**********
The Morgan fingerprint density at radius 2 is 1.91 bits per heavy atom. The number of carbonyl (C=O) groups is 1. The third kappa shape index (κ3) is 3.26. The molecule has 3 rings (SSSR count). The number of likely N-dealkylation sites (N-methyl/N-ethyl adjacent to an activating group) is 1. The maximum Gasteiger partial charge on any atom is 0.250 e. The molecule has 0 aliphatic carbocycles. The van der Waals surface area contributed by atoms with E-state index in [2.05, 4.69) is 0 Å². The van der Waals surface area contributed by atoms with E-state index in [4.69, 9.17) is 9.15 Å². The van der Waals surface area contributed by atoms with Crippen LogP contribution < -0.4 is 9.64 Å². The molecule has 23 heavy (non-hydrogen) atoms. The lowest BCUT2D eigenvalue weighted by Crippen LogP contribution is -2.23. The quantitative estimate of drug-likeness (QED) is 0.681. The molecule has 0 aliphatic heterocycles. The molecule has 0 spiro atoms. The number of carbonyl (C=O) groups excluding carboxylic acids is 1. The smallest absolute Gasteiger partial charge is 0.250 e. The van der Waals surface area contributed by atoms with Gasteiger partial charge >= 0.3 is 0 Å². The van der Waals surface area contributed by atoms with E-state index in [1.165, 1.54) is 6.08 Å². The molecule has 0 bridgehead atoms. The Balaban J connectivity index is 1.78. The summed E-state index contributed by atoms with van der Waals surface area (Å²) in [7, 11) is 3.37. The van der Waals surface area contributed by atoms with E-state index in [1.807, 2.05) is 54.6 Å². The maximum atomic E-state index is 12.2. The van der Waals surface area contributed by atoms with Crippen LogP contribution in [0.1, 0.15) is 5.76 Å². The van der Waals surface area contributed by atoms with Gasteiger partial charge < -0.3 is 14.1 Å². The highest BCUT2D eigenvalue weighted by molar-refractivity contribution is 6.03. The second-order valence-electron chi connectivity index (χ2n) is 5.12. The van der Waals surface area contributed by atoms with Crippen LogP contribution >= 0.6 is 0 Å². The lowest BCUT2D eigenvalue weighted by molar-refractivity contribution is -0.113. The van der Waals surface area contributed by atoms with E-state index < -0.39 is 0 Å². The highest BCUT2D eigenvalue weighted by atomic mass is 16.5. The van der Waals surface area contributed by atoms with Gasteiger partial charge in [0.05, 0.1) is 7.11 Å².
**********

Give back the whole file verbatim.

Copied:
The Morgan fingerprint density at radius 2 is 1.91 bits per heavy atom. The number of carbonyl (C=O) groups is 1. The third kappa shape index (κ3) is 3.26. The molecule has 3 rings (SSSR count). The number of likely N-dealkylation sites (N-methyl/N-ethyl adjacent to an activating group) is 1. The maximum Gasteiger partial charge on any atom is 0.250 e. The molecule has 0 aliphatic carbocycles. The van der Waals surface area contributed by atoms with E-state index in [2.05, 4.69) is 0 Å². The van der Waals surface area contributed by atoms with E-state index in [4.69, 9.17) is 9.15 Å². The van der Waals surface area contributed by atoms with Crippen LogP contribution < -0.4 is 9.64 Å². The molecule has 23 heavy (non-hydrogen) atoms. The lowest BCUT2D eigenvalue weighted by Crippen LogP contribution is -2.23. The quantitative estimate of drug-likeness (QED) is 0.681. The molecule has 0 aliphatic heterocycles. The molecule has 0 spiro atoms. The number of carbonyl (C=O) groups excluding carboxylic acids is 1. The smallest absolute Gasteiger partial charge is 0.250 e. The van der Waals surface area contributed by atoms with Gasteiger partial charge >= 0.3 is 0 Å². The van der Waals surface area contributed by atoms with E-state index in [1.165, 1.54) is 6.08 Å². The molecule has 0 bridgehead atoms. The Balaban J connectivity index is 1.78. The summed E-state index contributed by atoms with van der Waals surface area (Å²) in [7, 11) is 3.37. The van der Waals surface area contributed by atoms with E-state index in [1.807, 2.05) is 54.6 Å². The maximum atomic E-state index is 12.2. The van der Waals surface area contributed by atoms with Crippen LogP contribution in [0.1, 0.15) is 5.76 Å². The van der Waals surface area contributed by atoms with Gasteiger partial charge < -0.3 is 14.1 Å². The highest BCUT2D eigenvalue weighted by molar-refractivity contribution is 6.03. The second-order valence-electron chi connectivity index (χ2n) is 5.12. The van der Waals surface area contributed by atoms with Crippen LogP contribution >= 0.6 is 0 Å². The lowest BCUT2D eigenvalue weighted by molar-refractivity contribution is -0.113. The van der Waals surface area contributed by atoms with E-state index < -0.39 is 0 Å². The highest BCUT2D eigenvalue weighted by atomic mass is 16.5. The van der Waals surface area contributed by atoms with Gasteiger partial charge in [0.05, 0.1) is 7.11 Å².